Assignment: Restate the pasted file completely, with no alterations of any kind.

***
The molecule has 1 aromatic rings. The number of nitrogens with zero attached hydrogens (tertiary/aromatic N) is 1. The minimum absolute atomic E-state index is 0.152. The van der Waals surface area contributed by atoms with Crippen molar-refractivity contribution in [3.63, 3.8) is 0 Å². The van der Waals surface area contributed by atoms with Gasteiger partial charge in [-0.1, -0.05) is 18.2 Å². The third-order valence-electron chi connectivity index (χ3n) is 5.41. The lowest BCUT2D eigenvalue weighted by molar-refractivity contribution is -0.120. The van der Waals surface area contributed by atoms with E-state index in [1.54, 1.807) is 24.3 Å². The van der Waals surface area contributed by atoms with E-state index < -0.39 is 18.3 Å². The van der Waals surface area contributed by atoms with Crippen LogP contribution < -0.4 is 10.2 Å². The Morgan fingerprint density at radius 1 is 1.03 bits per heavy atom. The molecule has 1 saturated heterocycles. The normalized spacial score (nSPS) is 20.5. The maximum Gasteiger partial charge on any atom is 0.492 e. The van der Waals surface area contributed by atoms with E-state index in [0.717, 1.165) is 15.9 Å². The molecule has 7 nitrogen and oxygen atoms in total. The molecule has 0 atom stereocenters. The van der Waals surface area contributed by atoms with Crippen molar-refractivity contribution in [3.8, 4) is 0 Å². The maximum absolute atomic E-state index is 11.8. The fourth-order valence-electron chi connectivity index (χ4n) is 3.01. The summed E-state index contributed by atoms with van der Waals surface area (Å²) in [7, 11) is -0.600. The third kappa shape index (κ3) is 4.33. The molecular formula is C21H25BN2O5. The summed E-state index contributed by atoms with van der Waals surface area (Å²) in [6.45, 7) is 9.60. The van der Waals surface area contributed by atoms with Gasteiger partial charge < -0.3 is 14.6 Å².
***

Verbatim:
The molecule has 1 aromatic rings. The number of nitrogens with zero attached hydrogens (tertiary/aromatic N) is 1. The minimum absolute atomic E-state index is 0.152. The van der Waals surface area contributed by atoms with Crippen molar-refractivity contribution in [3.63, 3.8) is 0 Å². The van der Waals surface area contributed by atoms with Gasteiger partial charge in [-0.1, -0.05) is 18.2 Å². The third-order valence-electron chi connectivity index (χ3n) is 5.41. The lowest BCUT2D eigenvalue weighted by molar-refractivity contribution is -0.120. The van der Waals surface area contributed by atoms with E-state index in [1.54, 1.807) is 24.3 Å². The van der Waals surface area contributed by atoms with E-state index < -0.39 is 18.3 Å². The van der Waals surface area contributed by atoms with Crippen LogP contribution < -0.4 is 10.2 Å². The Morgan fingerprint density at radius 1 is 1.03 bits per heavy atom. The molecule has 1 saturated heterocycles. The normalized spacial score (nSPS) is 20.5. The maximum Gasteiger partial charge on any atom is 0.492 e. The van der Waals surface area contributed by atoms with E-state index in [0.717, 1.165) is 15.9 Å². The molecule has 7 nitrogen and oxygen atoms in total. The molecule has 0 atom stereocenters. The van der Waals surface area contributed by atoms with Crippen molar-refractivity contribution in [3.8, 4) is 0 Å². The maximum absolute atomic E-state index is 11.8. The fourth-order valence-electron chi connectivity index (χ4n) is 3.01. The summed E-state index contributed by atoms with van der Waals surface area (Å²) in [7, 11) is -0.600. The third kappa shape index (κ3) is 4.33. The molecular formula is C21H25BN2O5. The summed E-state index contributed by atoms with van der Waals surface area (Å²) in [6.45, 7) is 9.60. The van der Waals surface area contributed by atoms with Gasteiger partial charge < -0.3 is 14.6 Å².